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McNamara, Missoula Co., Montana, USA

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Latitude & Longitude (WGS84): 46° 54' 38'' North , 113° 40' 35'' West
Latitude & Longitude (decimal): 46.91056,-113.67639
GeoHash:G#: c2r4v5z3u
Locality type:Formation
Köppen climate type:Dfb : Warm-summer humid continental climate


The locality of McNamara is several miles east of the town of Bonner, Missoula County, Montana. The geographic name refers to a historical settlement that has only a few remaining buildings on the north side of the Blackfoot River in the vicinity of the “McNamara Bridge.” Montana Highway 200 (“MT-200") follows the river from Bonner to McNamara Bridge. East of the bridge, MT-200 separates from Blackfoot River, following instead Union Creek that flows over more open terrain. An unpaved road continues in the canyon of Blackfoot River, allowing access to additional outcrops. The west end of McNamara Bridge is indicated by the latitude and longitude values provided for the locality.

The site of McNamara is the type locality of the McNamara Formation, and the formation is exposed along much of this stretch of the Blackfoot River and MT-200. The McNamara Formation is part of the Missoula Group in the Belt Supergroup of Mesoproterozoic age (1,600-1,000 million years). Argillite, siltstone, and quartzite (metamorphosed sandstone) are dominant lithologies in the McNamara. The McNamara here also contains dark-colored chips and spherules of siliceous argillite grading to chert, as well as apparently transported grains of light gray to pink chert, some including sparry calcite partially replaced by chert. This largely detrital interval also contains thin siliceous, phosphoritic, and calcareous layers. Karstic features indicate presence of some substantial carbonate intervals, but their stratigraphic relationships are not well known, as is typical for the Missoula Group and adjacent portions of the Belt Supergroup throughout western Montana (e.g., see Ross, 1959). Gabbro and diorite sills of younger Precambrian age are also exposed in the area.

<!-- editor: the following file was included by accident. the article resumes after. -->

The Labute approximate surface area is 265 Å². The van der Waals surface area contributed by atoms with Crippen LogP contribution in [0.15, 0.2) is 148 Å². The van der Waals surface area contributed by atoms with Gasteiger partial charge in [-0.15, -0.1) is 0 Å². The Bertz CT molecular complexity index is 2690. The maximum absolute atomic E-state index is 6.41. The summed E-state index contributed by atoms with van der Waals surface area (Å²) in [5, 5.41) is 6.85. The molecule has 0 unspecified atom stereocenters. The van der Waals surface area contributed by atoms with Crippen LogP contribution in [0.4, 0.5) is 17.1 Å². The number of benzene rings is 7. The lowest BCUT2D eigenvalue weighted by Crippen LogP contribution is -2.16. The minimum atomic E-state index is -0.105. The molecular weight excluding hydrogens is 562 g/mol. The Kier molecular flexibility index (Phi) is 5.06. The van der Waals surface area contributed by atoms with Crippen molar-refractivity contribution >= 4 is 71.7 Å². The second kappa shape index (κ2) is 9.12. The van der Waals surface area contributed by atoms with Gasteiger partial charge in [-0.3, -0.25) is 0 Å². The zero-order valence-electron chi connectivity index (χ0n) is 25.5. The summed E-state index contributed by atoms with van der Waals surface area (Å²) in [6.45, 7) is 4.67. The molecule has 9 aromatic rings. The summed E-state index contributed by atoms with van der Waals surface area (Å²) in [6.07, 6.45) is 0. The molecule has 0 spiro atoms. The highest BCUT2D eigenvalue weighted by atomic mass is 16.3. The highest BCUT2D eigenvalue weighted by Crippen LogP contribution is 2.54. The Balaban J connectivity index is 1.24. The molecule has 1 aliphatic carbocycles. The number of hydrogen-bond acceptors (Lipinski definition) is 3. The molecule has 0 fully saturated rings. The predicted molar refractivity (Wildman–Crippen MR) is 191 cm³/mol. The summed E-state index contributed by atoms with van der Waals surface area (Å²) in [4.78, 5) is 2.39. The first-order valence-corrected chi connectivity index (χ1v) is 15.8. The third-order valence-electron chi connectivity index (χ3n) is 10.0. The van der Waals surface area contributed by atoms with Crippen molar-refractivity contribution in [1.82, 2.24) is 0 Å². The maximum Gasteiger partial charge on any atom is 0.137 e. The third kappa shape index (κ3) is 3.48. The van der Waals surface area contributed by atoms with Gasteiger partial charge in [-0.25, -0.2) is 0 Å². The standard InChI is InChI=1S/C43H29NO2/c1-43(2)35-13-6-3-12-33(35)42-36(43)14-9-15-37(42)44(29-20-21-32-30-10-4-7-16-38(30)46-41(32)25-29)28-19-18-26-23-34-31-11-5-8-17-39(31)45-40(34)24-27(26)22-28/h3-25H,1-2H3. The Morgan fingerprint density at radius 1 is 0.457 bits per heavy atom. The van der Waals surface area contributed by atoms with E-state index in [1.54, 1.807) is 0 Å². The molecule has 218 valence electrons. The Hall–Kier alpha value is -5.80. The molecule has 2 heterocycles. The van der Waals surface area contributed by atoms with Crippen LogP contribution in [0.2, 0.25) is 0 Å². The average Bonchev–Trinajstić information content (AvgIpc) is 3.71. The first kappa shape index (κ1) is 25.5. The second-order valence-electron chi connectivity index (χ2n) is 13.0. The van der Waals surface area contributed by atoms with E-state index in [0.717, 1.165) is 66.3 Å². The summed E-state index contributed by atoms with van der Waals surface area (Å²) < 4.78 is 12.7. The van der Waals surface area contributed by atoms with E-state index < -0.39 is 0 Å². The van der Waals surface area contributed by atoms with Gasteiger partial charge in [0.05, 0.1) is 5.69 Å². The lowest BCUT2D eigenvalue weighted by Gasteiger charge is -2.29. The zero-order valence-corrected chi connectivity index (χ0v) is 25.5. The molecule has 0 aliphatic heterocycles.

Regions containing this locality

Rocky Mountains, North America

Mountain Range - 2,056 mineral species & varietal names listed

Select Mineral List Type

Standard Detailed Strunz Dana Chemical Elements

Mineral List


2 valid minerals.

Detailed Mineral List:

Calcite
Formula: CaCO3
Reference: Norman King: acid test for calcite; thin sections for chalcedony
Quartz
Formula: SiO2
Reference: Norman King: acid test for calcite; thin sections for chalcedony
Quartz var: Chalcedony
Formula: SiO2
Reference: Norman King: acid test for calcite; thin sections for chalcedony

List of minerals arranged by Strunz 10th Edition classification

Group 4 - Oxides and Hydroxides
Quartz4.DA.05SiO2
var: Chalcedony4.DA.05SiO2
Group 5 - Nitrates and Carbonates
'Calcite'5.AB.05CaCO3

List of minerals arranged by Dana 8th Edition classification

Group 14 - ANHYDROUS NORMAL CARBONATES
A(XO3)
Calcite14.1.1.1CaCO3
Group 75 - TECTOSILICATES Si Tetrahedral Frameworks
Si Tetrahedral Frameworks - SiO2 with [4] coordinated Si
Quartz75.1.3.1SiO2
Unclassified Minerals, Rocks, etc.
var: Chalcedony-SiO2

List of minerals for each chemical element

CCarbon
C CalciteCaCO3
OOxygen
O CalciteCaCO3
O Quartz (var: Chalcedony)SiO2
O QuartzSiO2
SiSilicon
Si Quartz (var: Chalcedony)SiO2
Si QuartzSiO2
CaCalcium
Ca CalciteCaCO3

Regional Geology

This geological map and associated information on rock units at or nearby to the coordinates given for this locality is based on relatively small scale geological maps provided by various national Geological Surveys. This does not necessarily represent the complete geology at this locality but it gives a background for the region in which it is found.